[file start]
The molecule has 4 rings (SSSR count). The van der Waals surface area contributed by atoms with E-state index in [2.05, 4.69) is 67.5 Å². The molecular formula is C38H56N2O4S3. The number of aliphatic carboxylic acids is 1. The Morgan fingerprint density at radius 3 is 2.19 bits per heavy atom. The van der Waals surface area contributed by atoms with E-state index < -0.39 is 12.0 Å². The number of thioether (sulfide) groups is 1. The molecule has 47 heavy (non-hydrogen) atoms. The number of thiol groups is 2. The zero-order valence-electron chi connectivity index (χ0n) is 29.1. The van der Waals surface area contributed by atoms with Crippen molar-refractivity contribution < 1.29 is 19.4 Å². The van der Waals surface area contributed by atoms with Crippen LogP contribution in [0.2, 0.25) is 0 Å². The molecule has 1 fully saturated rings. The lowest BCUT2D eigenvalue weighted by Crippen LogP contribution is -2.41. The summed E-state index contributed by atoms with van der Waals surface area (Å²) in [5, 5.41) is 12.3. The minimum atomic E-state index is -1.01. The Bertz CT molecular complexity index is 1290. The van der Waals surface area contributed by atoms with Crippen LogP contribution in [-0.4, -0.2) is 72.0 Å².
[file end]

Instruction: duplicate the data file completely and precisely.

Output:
The molecule has 4 rings (SSSR count). The van der Waals surface area contributed by atoms with E-state index in [2.05, 4.69) is 67.5 Å². The molecular formula is C38H56N2O4S3. The number of aliphatic carboxylic acids is 1. The Morgan fingerprint density at radius 3 is 2.19 bits per heavy atom. The van der Waals surface area contributed by atoms with E-state index < -0.39 is 12.0 Å². The number of thioether (sulfide) groups is 1. The molecule has 47 heavy (non-hydrogen) atoms. The number of thiol groups is 2. The zero-order valence-electron chi connectivity index (χ0n) is 29.1. The van der Waals surface area contributed by atoms with Crippen molar-refractivity contribution < 1.29 is 19.4 Å². The van der Waals surface area contributed by atoms with Crippen LogP contribution in [0.2, 0.25) is 0 Å². The molecule has 1 fully saturated rings. The lowest BCUT2D eigenvalue weighted by Crippen LogP contribution is -2.41. The summed E-state index contributed by atoms with van der Waals surface area (Å²) in [5, 5.41) is 12.3. The minimum atomic E-state index is -1.01. The Bertz CT molecular complexity index is 1290. The van der Waals surface area contributed by atoms with Crippen LogP contribution in [-0.4, -0.2) is 72.0 Å².